Lunchtime

In 2010, Sarah Wu a.k.a. “Mrs. Q” decided to eat school lunch every day for a year and document the process.  She now has a book, so I think we should also begin thinking about how we’re going to turn this blog into a money maker.

But moving on, I’ve picked out a few of her posts that might be interesting for us to think about/that I liked.  Here is her original post, short and to the point.  Each “day” includes a photo of the meal and summary of taste/other sentiments aroused by a school lunch.  Fed Up With Lunch has evolved as the blog gained more attention, so look back in 2010 for the meal reviews.

Here is a summary of the new school lunch regulations with other links at the bottom of the post.  This one is about a pre-K student whose homemade lunch was deemed unhealthy based on USDA guidelines and given a school lunch instead.  I’ve included this one not so much for the story (the link from the blog is to Fox News), but for the clear emotional response inspired by taking a turkey sandwich from a child and giving them chicken nuggets instead.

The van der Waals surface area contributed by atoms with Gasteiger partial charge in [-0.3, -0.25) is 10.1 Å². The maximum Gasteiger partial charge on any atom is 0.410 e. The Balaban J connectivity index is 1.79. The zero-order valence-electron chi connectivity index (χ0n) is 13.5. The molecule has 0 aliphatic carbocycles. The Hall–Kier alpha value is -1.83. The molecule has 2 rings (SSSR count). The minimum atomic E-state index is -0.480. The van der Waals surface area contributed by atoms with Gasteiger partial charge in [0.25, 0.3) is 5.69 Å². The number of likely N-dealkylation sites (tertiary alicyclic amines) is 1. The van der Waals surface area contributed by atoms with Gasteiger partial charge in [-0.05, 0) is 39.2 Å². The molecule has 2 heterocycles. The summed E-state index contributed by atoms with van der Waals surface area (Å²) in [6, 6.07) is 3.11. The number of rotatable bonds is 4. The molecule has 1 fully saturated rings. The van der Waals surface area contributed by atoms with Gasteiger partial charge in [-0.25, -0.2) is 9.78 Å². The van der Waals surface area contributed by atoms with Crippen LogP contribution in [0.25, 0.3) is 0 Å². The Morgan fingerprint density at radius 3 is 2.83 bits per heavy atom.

And lastly, while we’re thinking about the food industry, this post is about a NYT piece I had seen earlier this week. Not only do schools contract with companies for food, but they also receive free products from the USDA and then send them out for processing.  For example,

“the Michigan Department of Education… gets free raw chicken worth $11.40 a case and sends it for processing into nuggets at $33.45 a case. The schools in San Bernardino, Calif., spend $14.75 to make French fries out of $5.95 worth of potatoes.”

Again, we’re back to the issue of working kitchens and whether a school has one in addition to the funds to staff said kitchen.  Is the convenience side of Belasco’s triangle the winner when making school lunches?  Cost?  Lobbying power?

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1 Comment

  1. It’s so cute that you think writing books could make us money!

    Reply

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